This special issue of JHNA is a tribute to Walter Liedtke, Curator of European Paintings at the Metropolitan Museum of Art in New York from 1980 until his untimely death in 2015. Each study gives attention a specific work or a painter represented in the European collection of the Metropolitan Museum of Art, the focus of Walter's curatorial work for thirty-five years. The results highlight some of Walter's core interests, such as the art of Rembrandt and Vermeer. Of particular interest to Vermeer scholars and enthusiasts are three articles directly related to the master's work.
Index of articles:
Vermeer-related articles (text from the JHNA website):
"'A counterfeit of what has to decay': Vermeer and the Mapping of Absence in A Woman with a Lute"
by Aneta Georgievska-Shine
This essay explores Vermeer's painting known as A Woman with a Lute from the Metropolitan Museum of Art as a visual poem on amorous and artistic longing. A closer look at its key elements—from the musical instrument being tuned by the lady to the map on the wall behind her—shows that this seemingly unmediated view into a private world is as engaged with ideas as Vermeer's more overtly allegorical compositions. Most notable among these ideas are the relationship between the microcosm and the macrocosm, the notion that every record of the present is a form of "history," and that the art of painting is no less eloquent in its silence than its sister arts of music or poetry. Ultimately, as in many other images of solitary females, with Woman with a Lute the artist pulls us into a circle of desire, effectively turning us from beholders to coparticipants in a "composition," whereby the absent comes back into presence.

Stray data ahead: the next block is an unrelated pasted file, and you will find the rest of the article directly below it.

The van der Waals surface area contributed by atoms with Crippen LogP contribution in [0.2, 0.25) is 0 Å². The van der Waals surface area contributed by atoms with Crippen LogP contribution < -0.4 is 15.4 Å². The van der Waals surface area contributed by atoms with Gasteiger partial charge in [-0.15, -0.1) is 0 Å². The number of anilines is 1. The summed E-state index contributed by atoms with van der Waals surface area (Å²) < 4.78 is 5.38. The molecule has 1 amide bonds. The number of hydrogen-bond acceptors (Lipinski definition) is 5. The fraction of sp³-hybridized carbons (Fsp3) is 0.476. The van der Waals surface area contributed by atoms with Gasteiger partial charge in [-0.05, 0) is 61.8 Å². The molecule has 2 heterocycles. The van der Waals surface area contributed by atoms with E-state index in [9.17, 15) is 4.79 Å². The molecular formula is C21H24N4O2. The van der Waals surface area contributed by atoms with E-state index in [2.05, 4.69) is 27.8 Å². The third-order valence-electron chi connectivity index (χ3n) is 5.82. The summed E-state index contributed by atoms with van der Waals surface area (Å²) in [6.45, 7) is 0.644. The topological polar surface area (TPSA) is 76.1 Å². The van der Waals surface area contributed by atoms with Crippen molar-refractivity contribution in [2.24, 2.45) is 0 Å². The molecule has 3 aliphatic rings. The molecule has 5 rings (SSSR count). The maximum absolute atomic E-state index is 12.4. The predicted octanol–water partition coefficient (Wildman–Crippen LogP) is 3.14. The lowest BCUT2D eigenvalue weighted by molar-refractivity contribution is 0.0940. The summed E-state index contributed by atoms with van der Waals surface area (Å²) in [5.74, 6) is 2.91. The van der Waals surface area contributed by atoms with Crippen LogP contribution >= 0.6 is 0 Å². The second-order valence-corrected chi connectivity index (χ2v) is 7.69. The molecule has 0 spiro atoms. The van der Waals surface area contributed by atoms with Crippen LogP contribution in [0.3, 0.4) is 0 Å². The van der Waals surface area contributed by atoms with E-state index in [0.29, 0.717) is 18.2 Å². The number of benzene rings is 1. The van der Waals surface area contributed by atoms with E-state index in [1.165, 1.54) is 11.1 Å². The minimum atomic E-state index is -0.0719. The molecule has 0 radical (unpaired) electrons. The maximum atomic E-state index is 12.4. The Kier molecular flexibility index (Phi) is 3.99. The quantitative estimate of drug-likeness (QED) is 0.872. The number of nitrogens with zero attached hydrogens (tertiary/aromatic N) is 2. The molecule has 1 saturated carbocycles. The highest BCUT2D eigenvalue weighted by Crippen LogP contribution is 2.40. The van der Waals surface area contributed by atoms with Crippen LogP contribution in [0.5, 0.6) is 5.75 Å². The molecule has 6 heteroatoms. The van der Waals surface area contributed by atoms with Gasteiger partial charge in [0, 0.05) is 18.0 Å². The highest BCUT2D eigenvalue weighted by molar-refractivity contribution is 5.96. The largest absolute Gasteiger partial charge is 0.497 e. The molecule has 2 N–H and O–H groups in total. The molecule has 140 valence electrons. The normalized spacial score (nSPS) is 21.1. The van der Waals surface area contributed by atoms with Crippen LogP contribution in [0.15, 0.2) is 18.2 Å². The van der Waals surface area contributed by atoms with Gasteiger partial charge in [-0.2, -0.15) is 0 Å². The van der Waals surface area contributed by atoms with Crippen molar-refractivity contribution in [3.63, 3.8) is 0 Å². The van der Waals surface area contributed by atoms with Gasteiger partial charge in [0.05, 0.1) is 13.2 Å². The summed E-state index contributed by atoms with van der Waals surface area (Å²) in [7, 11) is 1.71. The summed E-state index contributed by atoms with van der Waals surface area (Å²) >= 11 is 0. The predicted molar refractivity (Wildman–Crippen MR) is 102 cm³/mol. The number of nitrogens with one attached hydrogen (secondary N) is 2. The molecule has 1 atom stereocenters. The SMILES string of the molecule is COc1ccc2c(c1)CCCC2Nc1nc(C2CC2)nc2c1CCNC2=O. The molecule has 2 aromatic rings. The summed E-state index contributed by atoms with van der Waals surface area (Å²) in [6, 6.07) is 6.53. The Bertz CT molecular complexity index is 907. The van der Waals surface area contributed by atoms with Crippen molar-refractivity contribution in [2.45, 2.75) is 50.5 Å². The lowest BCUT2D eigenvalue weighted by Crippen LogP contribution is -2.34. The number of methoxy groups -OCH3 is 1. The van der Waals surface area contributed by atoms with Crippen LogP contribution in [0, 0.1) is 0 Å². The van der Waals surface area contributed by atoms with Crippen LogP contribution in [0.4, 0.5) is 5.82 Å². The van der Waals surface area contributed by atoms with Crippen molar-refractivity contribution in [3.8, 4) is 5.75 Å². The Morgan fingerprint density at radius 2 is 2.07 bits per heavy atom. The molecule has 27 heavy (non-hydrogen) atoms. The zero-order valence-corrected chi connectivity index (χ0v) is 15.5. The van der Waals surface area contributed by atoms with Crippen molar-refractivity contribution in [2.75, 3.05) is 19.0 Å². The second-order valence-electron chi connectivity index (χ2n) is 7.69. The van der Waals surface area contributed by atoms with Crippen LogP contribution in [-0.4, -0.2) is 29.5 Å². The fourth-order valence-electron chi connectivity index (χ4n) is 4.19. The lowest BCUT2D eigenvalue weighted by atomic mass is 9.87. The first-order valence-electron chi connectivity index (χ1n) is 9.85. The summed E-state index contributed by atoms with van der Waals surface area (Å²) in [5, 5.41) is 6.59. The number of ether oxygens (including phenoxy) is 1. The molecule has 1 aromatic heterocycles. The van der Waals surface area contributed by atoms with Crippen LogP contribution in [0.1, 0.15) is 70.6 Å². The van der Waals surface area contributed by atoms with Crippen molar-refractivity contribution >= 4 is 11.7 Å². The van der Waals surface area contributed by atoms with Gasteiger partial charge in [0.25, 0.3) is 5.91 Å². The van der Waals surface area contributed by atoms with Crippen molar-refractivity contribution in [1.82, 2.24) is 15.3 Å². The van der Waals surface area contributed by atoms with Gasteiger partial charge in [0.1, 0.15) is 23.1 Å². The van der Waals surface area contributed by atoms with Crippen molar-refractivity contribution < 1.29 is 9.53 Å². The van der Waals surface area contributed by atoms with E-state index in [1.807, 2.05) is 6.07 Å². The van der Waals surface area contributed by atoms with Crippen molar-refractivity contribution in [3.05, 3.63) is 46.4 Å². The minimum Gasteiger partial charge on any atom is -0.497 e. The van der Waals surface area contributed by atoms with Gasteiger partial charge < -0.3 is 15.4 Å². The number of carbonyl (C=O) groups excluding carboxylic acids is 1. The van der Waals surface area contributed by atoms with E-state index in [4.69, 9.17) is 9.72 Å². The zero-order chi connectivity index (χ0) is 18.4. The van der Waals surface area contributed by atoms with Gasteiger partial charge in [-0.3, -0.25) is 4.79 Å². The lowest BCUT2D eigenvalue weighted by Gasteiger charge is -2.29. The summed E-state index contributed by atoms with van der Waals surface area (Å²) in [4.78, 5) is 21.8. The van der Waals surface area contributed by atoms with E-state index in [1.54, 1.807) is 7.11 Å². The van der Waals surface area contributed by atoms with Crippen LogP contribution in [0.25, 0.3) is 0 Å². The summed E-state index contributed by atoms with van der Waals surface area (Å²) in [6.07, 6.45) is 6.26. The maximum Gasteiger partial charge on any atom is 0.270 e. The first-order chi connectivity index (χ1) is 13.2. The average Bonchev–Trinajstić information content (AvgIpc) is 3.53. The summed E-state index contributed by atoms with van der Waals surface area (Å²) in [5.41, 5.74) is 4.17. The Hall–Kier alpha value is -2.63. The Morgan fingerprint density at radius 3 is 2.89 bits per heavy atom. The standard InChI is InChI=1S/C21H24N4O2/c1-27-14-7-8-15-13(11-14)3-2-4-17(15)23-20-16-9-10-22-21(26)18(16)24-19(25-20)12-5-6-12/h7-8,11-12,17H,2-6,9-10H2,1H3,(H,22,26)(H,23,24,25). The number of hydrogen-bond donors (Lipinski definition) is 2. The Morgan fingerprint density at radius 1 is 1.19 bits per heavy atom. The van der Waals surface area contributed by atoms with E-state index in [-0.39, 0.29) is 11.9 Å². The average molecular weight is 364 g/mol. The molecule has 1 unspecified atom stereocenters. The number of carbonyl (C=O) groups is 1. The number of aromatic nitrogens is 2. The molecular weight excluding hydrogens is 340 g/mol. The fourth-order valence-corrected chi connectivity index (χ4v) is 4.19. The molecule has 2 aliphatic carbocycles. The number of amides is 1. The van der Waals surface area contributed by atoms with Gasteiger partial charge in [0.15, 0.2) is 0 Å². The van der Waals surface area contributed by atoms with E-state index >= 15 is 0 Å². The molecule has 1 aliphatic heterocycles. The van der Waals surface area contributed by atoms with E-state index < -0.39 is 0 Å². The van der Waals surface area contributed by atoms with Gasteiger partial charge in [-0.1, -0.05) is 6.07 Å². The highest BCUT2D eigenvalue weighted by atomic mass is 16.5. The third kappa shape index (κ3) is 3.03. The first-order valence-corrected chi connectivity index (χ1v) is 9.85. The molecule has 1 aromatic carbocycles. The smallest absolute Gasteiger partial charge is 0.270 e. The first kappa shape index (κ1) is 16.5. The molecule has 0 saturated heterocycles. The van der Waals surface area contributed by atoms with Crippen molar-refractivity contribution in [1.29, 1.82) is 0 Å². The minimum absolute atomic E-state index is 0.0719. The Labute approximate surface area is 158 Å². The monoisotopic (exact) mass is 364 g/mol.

"View beyond Delft: Johannes Vermeer's Woman with a Lute and Its Relationship to Frans van Mieris"
by Adriaan E. Waiboer
This article provides a critical overview of Johannes Vermeer's responses to Frans van Mieris's work before focusing on a case of direct influence involving the former's Woman with a Lute from the Metropolitan Museum of Art, New York, and the latter's Woman Playing a Theorbo-Lute from the National Gallery of Scotland, Edinburgh, which seems to have been overlooked in the literature on Vermeer. The Delft artist's admiration for the work of his Leiden contemporary is also visible in the former's Guitar Player (London, Kenwood House). In contrast to Vermeer's paintings, Van Mieris's music scene made a strong impact on contemporary artists.
"Canvas Weave Match Supports Designation of Vermeer's Geographer and Astronomer as a Pendant Pair"
by C. Richard Johnson Jr. and W.A. Sethares
Two pairs of paintings by Johannes Vermeer are designated as pendants by Walter Liedtke in his catalogue of Vermeer's paintings. The canvases of one of these pairs have previously been shown to be cut from the same bolt, which is frequently an attribute of a pendant pair in seventeenth-century Dutch paintings. This paper provides evidence, in the form of a new weave match, that the second pendant (The Geographer and The Astronomer) identified by Walter Liedtke also exhibits this bolt-matestatus.